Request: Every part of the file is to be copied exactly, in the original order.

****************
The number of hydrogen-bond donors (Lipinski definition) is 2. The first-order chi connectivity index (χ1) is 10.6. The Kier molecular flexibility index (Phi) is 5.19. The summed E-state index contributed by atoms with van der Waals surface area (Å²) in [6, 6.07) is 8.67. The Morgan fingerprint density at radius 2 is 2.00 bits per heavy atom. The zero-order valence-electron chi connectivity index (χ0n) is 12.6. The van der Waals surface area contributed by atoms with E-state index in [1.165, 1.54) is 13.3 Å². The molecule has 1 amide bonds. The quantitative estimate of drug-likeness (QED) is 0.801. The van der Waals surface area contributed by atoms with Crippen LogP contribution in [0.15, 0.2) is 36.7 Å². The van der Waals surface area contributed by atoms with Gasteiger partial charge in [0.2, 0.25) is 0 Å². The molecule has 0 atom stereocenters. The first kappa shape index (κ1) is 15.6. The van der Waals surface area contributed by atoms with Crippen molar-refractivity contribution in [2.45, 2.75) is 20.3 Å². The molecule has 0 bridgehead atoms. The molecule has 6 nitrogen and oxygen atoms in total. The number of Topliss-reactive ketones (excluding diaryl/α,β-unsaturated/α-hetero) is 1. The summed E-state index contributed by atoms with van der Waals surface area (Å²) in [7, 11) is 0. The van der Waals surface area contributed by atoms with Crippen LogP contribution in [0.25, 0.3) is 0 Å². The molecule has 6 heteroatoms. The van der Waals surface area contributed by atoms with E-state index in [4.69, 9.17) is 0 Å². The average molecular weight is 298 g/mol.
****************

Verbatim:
The number of hydrogen-bond donors (Lipinski definition) is 2. The first-order chi connectivity index (χ1) is 10.6. The Kier molecular flexibility index (Phi) is 5.19. The summed E-state index contributed by atoms with van der Waals surface area (Å²) in [6, 6.07) is 8.67. The Morgan fingerprint density at radius 2 is 2.00 bits per heavy atom. The zero-order valence-electron chi connectivity index (χ0n) is 12.6. The van der Waals surface area contributed by atoms with E-state index in [1.165, 1.54) is 13.3 Å². The molecule has 1 amide bonds. The quantitative estimate of drug-likeness (QED) is 0.801. The van der Waals surface area contributed by atoms with Crippen LogP contribution in [0.15, 0.2) is 36.7 Å². The van der Waals surface area contributed by atoms with Gasteiger partial charge in [0.2, 0.25) is 0 Å². The molecule has 0 atom stereocenters. The first kappa shape index (κ1) is 15.6. The van der Waals surface area contributed by atoms with Crippen molar-refractivity contribution in [2.45, 2.75) is 20.3 Å². The molecule has 0 bridgehead atoms. The molecule has 6 nitrogen and oxygen atoms in total. The number of Topliss-reactive ketones (excluding diaryl/α,β-unsaturated/α-hetero) is 1. The summed E-state index contributed by atoms with van der Waals surface area (Å²) in [7, 11) is 0. The van der Waals surface area contributed by atoms with Crippen LogP contribution in [0.25, 0.3) is 0 Å². The molecule has 6 heteroatoms. The van der Waals surface area contributed by atoms with E-state index in [4.69, 9.17) is 0 Å². The average molecular weight is 298 g/mol.